U of M research: Green Line study quantifies an increase in access to jobs since 6/14/14 debut
New analysis from the University of Minnesota Accessibility Observatory quantifies an increase in access to jobs since the Green Line LRT and related bus network changes debuted a year ago. The study measured residents’ ability to reach jobs by transit in Minneapolis and St. Paul before and after the Green Line began service on June 14, 2014.
"A year after the opening of the Green Line, workers in St. Paul can, on average, reach over 2,000 more jobs within 30 minutes by transit than they could previously—a 5.3 percent increase. In locations near Green Line stations and connecting transit routes, accessibility often increased by over 50 percent, and in a few locations more than doubled," according to Andrew Owen, director of the Observatory. "Changes were greatest in St. Paul, where most of the Green Line's stations are located."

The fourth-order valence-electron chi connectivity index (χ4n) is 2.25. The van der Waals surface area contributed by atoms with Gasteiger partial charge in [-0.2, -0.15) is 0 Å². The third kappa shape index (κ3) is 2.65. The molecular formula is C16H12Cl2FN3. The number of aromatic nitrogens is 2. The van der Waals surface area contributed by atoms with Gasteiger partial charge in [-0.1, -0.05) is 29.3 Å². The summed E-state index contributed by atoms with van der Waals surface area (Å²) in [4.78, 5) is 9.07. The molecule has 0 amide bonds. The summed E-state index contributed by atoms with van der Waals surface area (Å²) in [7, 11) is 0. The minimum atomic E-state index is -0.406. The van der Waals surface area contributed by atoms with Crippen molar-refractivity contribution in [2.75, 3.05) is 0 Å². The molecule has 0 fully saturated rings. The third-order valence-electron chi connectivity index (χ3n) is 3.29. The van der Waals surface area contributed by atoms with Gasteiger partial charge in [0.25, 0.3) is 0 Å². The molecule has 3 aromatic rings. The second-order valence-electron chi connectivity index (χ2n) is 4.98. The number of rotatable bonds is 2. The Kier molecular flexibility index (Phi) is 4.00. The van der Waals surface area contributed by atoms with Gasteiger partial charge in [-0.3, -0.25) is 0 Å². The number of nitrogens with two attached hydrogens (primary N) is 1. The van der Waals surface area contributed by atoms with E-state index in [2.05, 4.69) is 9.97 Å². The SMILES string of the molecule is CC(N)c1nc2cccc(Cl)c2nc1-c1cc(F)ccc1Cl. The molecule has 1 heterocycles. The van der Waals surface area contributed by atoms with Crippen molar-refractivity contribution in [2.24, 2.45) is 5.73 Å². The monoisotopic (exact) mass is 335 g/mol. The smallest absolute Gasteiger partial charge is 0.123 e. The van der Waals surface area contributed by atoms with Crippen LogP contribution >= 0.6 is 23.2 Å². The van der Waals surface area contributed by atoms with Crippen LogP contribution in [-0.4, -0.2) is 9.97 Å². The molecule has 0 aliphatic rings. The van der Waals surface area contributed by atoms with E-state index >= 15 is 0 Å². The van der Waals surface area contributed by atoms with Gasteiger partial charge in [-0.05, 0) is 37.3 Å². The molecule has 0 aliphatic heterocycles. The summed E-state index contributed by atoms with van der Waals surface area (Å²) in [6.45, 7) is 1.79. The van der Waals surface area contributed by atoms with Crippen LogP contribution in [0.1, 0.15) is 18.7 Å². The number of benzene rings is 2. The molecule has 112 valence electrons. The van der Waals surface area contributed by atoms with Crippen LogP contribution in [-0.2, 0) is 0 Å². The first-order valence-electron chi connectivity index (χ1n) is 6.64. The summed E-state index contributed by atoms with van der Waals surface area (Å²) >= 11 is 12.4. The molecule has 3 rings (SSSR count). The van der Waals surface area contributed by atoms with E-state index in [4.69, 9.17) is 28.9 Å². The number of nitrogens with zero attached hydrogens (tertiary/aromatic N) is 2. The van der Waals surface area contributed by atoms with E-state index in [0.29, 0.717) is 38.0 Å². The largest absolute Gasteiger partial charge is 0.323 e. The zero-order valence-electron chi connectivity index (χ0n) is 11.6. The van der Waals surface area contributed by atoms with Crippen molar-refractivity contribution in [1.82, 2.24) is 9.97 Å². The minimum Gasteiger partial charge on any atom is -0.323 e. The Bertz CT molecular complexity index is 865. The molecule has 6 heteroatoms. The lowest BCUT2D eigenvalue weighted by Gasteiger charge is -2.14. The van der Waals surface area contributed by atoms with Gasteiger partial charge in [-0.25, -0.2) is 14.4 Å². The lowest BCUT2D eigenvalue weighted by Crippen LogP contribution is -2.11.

In Minneapolis, changes were minor, and in most cases were due to service or schedule changes unrelated to the Green Line project.
For the analysis, researchers evaluated accessibility for three scenarios and measured the number of jobs that can be reached by transit within 30 minutes of travel between 7 and 9 a.m. from each census block in St. Paul and Minneapolis. The results suggest that had the Green Line been implemented without any supporting changes to the regional bus network, accessibility benefits would have been limited to areas near the new rail stations.
The analysis was sponsored by the U of M Center for Transportation Studies and the U of M Department of Civil, Environmental, and Geo- Engineering.